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How honest and trusting are New Yorkers?: The unattended fruit stand test
How honest are people in New York City? What happens when a vendor leaves his fruit stand unattended for at least thirty minutes after the Macy's Thanksgiving parade? Gadling knows because Gadling was there.
Not long after watching the last gigantic helium balloon and Santa Claus travel on down 7th Avenue with his hearty "Ho! Ho! Hos from our vantage point on 57th Street across from Carnegie Music Hall, we headed towards Broadway. A fruit stand had our name on it. The smooth skinned ripe mangoes and persimmons called out to us "Buy." The bananas bought there earlier by this Gadling writer's husband after he found a spot to park the car had already been eaten.
The vendor, however, was nowhere in sight. Not to the left, not to the right. The only witness to his existence were the rows of fruit--the packages of strawberries and blueberries, the bananas bagged in four to a bunch, the piles of apples, glossy and unblemished in the company of tropical fruits looking as if they had been just picked. A beautiful stand with beautiful prices-- the best ever.
But no vendor. "He said he'd be here," said the Gadling husband, who grabbed a plastic bag to gather some bounty and await the vendor's return.
A man stopped for two bananas. "How much?" At four for $1, he handed the Gadling husband 50 cents.
"I'm not the vendor," Gadling husband said, "but, I'll give him the money when he gets back."
"How much for the mangoes?" a woman asked holding up two.
"Three dollars." With the sign clearly marked at $1.50 a piece, the math wasn't hard. "I'm not the vendor, though," Gadling husband said. "If you want, I'll give him the money when he gets back."
She handed over the three dollars and headed off with her mangoes.
Still no vendor.
Gadling husband decided to go get the car and come back. Hopefully, by that time, so would the vendor. He handed the $3.50 and the bag of fruit to this Gadling writer.
This Gadling writer began to wonder if this was a Candid Camera stunt to see just how honest she was. Would she leave with the money and the bag of fruit or stay around for heaven knows how long? How honest was she anyway?
The vendor was still AWOL. There was a man with his son in a stroller though. "Where's the vendor?" he asked.
"Don't know," said this Gadling writer. "We've been here awhile." Craning her neck to look around the stand and across the street, she added, "I don't even know what he looks like."
"He's a Pakistani or something. He's here every day. Nice guy. Do you want a banana?" the man asked his son. He didn't give the banana to his son, though, but continued to wait.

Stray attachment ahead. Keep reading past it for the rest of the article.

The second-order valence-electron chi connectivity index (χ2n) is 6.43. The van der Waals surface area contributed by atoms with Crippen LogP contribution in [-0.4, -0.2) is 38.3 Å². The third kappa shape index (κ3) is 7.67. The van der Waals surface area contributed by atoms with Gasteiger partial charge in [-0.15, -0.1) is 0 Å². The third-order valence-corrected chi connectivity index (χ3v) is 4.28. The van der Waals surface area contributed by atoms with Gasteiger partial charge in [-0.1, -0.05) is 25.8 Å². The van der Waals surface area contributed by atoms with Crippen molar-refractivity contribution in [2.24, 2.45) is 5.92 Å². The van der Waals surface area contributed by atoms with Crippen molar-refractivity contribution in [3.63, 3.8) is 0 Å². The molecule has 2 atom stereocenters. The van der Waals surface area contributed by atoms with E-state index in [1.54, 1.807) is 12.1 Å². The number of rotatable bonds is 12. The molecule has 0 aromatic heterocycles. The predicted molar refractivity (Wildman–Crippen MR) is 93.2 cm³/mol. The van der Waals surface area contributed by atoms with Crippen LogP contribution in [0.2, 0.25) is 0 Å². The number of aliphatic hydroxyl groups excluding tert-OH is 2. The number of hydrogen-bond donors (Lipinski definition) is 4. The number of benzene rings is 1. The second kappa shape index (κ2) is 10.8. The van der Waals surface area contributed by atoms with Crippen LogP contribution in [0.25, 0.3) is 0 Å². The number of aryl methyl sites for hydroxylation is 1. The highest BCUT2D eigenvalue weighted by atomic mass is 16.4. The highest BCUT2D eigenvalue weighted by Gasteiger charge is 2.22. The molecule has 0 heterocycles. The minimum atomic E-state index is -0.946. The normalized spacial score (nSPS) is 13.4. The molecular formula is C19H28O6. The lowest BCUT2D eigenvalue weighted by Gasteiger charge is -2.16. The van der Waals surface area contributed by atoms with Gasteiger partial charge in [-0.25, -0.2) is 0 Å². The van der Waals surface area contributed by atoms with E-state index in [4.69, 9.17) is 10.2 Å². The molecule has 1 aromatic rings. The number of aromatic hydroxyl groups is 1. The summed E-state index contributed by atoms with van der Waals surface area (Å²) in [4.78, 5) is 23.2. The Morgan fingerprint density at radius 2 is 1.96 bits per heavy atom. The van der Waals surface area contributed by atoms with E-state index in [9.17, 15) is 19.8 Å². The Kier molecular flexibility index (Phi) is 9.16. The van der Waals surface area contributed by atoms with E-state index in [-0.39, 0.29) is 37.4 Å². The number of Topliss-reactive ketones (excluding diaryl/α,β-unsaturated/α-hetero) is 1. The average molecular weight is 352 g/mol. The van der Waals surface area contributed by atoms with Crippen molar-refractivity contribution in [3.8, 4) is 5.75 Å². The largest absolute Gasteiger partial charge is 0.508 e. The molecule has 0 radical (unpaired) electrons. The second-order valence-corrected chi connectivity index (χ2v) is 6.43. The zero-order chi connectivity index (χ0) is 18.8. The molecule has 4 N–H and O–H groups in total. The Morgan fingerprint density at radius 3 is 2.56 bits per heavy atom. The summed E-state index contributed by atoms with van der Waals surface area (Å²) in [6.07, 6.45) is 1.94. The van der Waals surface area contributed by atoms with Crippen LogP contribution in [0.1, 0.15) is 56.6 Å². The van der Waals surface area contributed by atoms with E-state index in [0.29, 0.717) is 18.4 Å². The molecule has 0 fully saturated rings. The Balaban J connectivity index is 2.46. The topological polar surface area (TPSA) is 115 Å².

A woman came with her dog to join the man, the son, and this Gadling writer who, along with her daughter, wondered if they would ever be able to leave this fruit stand.
"Where's the vendor?" asked the woman, picking up a package of strawberries.
"He's gone somewhere," said this Gadling writer. "I haven't seen him."
"I bet he's getting change. He does that sometimes."
The man left with his son saying, "I'll have to come back."
"Happy Thanksgiving," everyone said.
Still no vendor, but no husband either. Where was that car parked anyway?
The woman smiled.
Then, about the time the idea of tucking the money under a bunch of bananas seemed like a brilliant idea, a youngish man--a nice looking youngish man with lush black hair and a wonderful smile came running up.
Yes, there is an escape from this Manhattan street corner.
"My husband sold some fruit for you. Two bananas and two mangoes," this Gadling writer said. "He's the big guy who was here before,"
"Thanks, so much," he said, tucking the money in his jacket pocket.
As this Gadling writer paid him what was owed for the fruit in the bag, he added two bananas into the bounty.
"Happy Thanksgiving," everyone said about the time this Gadling writer's husband pulled the car around the corner.
If you ever wonder just how honest people can be in New York City, consider this. Fruit stand vendors, at least this one anyway, can leave a stand unattended to go get change and know that his customers are watching his back.
In the half hour that Gadling waited at this stand, dozens of people passed by and no one looked as if he or she planned to take a swipe at the fruit.
**If you click on the first photo, you'll see that it's a video of people passing buy another fruit stand in Manhattan.
If you click on the photo by Ed Yourdon, you'll find out information about the person behind the hand--a snippet of the life of the fruit vendor in Yourdon's Manhattan neighborhood.